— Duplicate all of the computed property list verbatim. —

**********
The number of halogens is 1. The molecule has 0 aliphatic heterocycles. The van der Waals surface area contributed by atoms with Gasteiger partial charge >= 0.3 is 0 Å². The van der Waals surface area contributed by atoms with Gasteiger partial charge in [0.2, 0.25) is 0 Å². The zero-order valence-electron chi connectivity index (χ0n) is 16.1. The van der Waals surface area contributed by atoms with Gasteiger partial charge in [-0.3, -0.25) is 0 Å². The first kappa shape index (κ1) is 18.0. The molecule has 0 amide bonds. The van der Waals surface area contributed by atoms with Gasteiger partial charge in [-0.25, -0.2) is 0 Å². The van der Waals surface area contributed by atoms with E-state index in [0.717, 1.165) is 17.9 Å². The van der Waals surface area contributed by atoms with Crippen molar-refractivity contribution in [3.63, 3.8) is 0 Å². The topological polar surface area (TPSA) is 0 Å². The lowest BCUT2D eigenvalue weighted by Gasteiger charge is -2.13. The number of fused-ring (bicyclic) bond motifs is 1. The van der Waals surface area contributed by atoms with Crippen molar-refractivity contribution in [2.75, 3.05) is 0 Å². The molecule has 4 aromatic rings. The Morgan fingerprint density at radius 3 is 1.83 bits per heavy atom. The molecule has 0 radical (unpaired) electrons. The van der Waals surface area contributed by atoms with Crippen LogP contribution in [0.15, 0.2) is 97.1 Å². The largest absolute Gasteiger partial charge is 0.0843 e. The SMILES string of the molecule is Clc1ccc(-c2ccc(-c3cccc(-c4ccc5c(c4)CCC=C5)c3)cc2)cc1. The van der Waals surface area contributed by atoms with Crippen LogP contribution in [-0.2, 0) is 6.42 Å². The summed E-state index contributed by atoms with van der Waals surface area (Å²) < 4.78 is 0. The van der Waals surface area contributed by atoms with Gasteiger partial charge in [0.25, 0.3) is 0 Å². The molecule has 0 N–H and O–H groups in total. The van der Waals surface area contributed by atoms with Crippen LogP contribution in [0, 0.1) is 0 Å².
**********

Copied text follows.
The number of halogens is 1. The molecule has 0 aliphatic heterocycles. The van der Waals surface area contributed by atoms with Gasteiger partial charge >= 0.3 is 0 Å². The van der Waals surface area contributed by atoms with Gasteiger partial charge in [0.2, 0.25) is 0 Å². The zero-order valence-electron chi connectivity index (χ0n) is 16.1. The van der Waals surface area contributed by atoms with Gasteiger partial charge in [-0.3, -0.25) is 0 Å². The first kappa shape index (κ1) is 18.0. The molecule has 0 amide bonds. The van der Waals surface area contributed by atoms with Gasteiger partial charge in [-0.25, -0.2) is 0 Å². The van der Waals surface area contributed by atoms with E-state index in [0.717, 1.165) is 17.9 Å². The van der Waals surface area contributed by atoms with Crippen molar-refractivity contribution in [3.63, 3.8) is 0 Å². The topological polar surface area (TPSA) is 0 Å². The lowest BCUT2D eigenvalue weighted by Gasteiger charge is -2.13. The number of fused-ring (bicyclic) bond motifs is 1. The van der Waals surface area contributed by atoms with Crippen molar-refractivity contribution in [2.75, 3.05) is 0 Å². The molecule has 4 aromatic rings. The Morgan fingerprint density at radius 3 is 1.83 bits per heavy atom. The molecule has 0 radical (unpaired) electrons. The van der Waals surface area contributed by atoms with Crippen LogP contribution in [0.15, 0.2) is 97.1 Å². The largest absolute Gasteiger partial charge is 0.0843 e. The SMILES string of the molecule is Clc1ccc(-c2ccc(-c3cccc(-c4ccc5c(c4)CCC=C5)c3)cc2)cc1. The van der Waals surface area contributed by atoms with Crippen LogP contribution in [-0.2, 0) is 6.42 Å². The summed E-state index contributed by atoms with van der Waals surface area (Å²) < 4.78 is 0. The van der Waals surface area contributed by atoms with Gasteiger partial charge in [0.25, 0.3) is 0 Å². The molecule has 0 N–H and O–H groups in total. The van der Waals surface area contributed by atoms with Crippen LogP contribution in [0, 0.1) is 0 Å².